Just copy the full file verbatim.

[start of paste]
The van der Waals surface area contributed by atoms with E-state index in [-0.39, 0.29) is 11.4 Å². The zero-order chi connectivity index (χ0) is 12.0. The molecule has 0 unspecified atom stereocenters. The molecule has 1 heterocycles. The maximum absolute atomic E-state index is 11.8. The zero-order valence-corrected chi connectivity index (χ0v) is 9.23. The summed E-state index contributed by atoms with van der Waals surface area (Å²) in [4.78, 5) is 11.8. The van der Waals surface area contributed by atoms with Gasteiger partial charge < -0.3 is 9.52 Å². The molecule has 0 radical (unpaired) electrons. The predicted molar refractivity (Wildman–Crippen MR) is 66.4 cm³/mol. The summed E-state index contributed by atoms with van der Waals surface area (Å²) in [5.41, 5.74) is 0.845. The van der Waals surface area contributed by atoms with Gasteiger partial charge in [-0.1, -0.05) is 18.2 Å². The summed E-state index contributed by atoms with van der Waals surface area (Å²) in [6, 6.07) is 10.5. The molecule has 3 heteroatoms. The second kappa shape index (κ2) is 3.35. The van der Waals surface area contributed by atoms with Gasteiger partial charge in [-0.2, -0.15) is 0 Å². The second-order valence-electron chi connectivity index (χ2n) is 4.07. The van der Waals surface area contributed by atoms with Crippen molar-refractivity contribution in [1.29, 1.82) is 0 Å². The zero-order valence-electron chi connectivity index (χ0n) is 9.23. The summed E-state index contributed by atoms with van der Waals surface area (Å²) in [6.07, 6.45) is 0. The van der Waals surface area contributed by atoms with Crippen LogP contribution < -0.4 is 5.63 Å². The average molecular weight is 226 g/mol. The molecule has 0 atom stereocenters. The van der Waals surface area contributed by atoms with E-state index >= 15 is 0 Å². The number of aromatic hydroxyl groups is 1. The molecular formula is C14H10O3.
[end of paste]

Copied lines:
The van der Waals surface area contributed by atoms with E-state index in [-0.39, 0.29) is 11.4 Å². The zero-order chi connectivity index (χ0) is 12.0. The molecule has 0 unspecified atom stereocenters. The molecule has 1 heterocycles. The maximum absolute atomic E-state index is 11.8. The zero-order valence-corrected chi connectivity index (χ0v) is 9.23. The summed E-state index contributed by atoms with van der Waals surface area (Å²) in [4.78, 5) is 11.8. The van der Waals surface area contributed by atoms with Gasteiger partial charge < -0.3 is 9.52 Å². The molecule has 0 radical (unpaired) electrons. The predicted molar refractivity (Wildman–Crippen MR) is 66.4 cm³/mol. The summed E-state index contributed by atoms with van der Waals surface area (Å²) in [5.41, 5.74) is 0.845. The van der Waals surface area contributed by atoms with Gasteiger partial charge in [-0.1, -0.05) is 18.2 Å². The summed E-state index contributed by atoms with van der Waals surface area (Å²) in [6, 6.07) is 10.5. The molecule has 3 heteroatoms. The second kappa shape index (κ2) is 3.35. The van der Waals surface area contributed by atoms with Gasteiger partial charge in [-0.2, -0.15) is 0 Å². The second-order valence-electron chi connectivity index (χ2n) is 4.07. The van der Waals surface area contributed by atoms with Crippen molar-refractivity contribution in [1.29, 1.82) is 0 Å². The zero-order valence-electron chi connectivity index (χ0n) is 9.23. The summed E-state index contributed by atoms with van der Waals surface area (Å²) in [6.07, 6.45) is 0. The van der Waals surface area contributed by atoms with Crippen LogP contribution < -0.4 is 5.63 Å². The average molecular weight is 226 g/mol. The molecule has 0 atom stereocenters. The van der Waals surface area contributed by atoms with E-state index >= 15 is 0 Å². The number of aromatic hydroxyl groups is 1. The molecular formula is C14H10O3.